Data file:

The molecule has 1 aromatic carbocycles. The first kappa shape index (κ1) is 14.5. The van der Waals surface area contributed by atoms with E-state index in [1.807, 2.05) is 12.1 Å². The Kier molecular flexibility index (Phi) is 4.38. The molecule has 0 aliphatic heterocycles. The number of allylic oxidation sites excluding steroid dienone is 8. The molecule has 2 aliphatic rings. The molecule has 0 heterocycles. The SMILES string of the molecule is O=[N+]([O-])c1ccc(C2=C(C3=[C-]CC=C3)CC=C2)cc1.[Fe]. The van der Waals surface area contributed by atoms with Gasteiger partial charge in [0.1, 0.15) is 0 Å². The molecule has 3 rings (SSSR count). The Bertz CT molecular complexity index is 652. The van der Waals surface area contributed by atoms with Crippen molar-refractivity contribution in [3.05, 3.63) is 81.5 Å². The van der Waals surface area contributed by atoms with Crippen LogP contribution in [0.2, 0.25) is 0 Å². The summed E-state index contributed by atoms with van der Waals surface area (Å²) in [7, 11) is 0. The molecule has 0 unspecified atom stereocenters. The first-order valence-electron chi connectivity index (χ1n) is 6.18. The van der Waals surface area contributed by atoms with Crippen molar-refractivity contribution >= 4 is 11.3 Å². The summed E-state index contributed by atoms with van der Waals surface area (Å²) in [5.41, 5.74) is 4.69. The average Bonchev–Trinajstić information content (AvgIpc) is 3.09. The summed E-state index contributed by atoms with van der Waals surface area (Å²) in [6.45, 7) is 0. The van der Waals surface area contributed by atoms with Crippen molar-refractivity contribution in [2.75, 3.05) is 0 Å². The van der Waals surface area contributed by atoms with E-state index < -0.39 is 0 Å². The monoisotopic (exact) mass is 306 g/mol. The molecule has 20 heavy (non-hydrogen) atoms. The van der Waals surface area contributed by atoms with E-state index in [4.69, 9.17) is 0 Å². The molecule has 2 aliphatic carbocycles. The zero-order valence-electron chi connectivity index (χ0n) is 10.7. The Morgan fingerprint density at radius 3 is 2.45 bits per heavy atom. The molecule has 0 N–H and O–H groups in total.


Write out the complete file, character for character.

The molecule has 1 aromatic carbocycles. The first kappa shape index (κ1) is 14.5. The van der Waals surface area contributed by atoms with E-state index in [1.807, 2.05) is 12.1 Å². The Kier molecular flexibility index (Phi) is 4.38. The molecule has 0 aliphatic heterocycles. The number of allylic oxidation sites excluding steroid dienone is 8. The molecule has 2 aliphatic rings. The molecule has 0 heterocycles. The SMILES string of the molecule is O=[N+]([O-])c1ccc(C2=C(C3=[C-]CC=C3)CC=C2)cc1.[Fe]. The van der Waals surface area contributed by atoms with Gasteiger partial charge in [0.1, 0.15) is 0 Å². The molecule has 3 rings (SSSR count). The Bertz CT molecular complexity index is 652. The van der Waals surface area contributed by atoms with Crippen molar-refractivity contribution in [3.05, 3.63) is 81.5 Å². The van der Waals surface area contributed by atoms with Crippen LogP contribution in [0.2, 0.25) is 0 Å². The summed E-state index contributed by atoms with van der Waals surface area (Å²) in [7, 11) is 0. The molecule has 0 unspecified atom stereocenters. The first-order valence-electron chi connectivity index (χ1n) is 6.18. The van der Waals surface area contributed by atoms with Crippen molar-refractivity contribution >= 4 is 11.3 Å². The summed E-state index contributed by atoms with van der Waals surface area (Å²) in [5.41, 5.74) is 4.69. The average Bonchev–Trinajstić information content (AvgIpc) is 3.09. The summed E-state index contributed by atoms with van der Waals surface area (Å²) in [6.45, 7) is 0. The van der Waals surface area contributed by atoms with Crippen molar-refractivity contribution in [2.75, 3.05) is 0 Å². The van der Waals surface area contributed by atoms with E-state index < -0.39 is 0 Å². The monoisotopic (exact) mass is 306 g/mol. The molecule has 20 heavy (non-hydrogen) atoms. The van der Waals surface area contributed by atoms with E-state index in [4.69, 9.17) is 0 Å². The molecule has 2 aliphatic carbocycles. The zero-order valence-electron chi connectivity index (χ0n) is 10.7. The Morgan fingerprint density at radius 3 is 2.45 bits per heavy atom. The molecule has 0 N–H and O–H groups in total.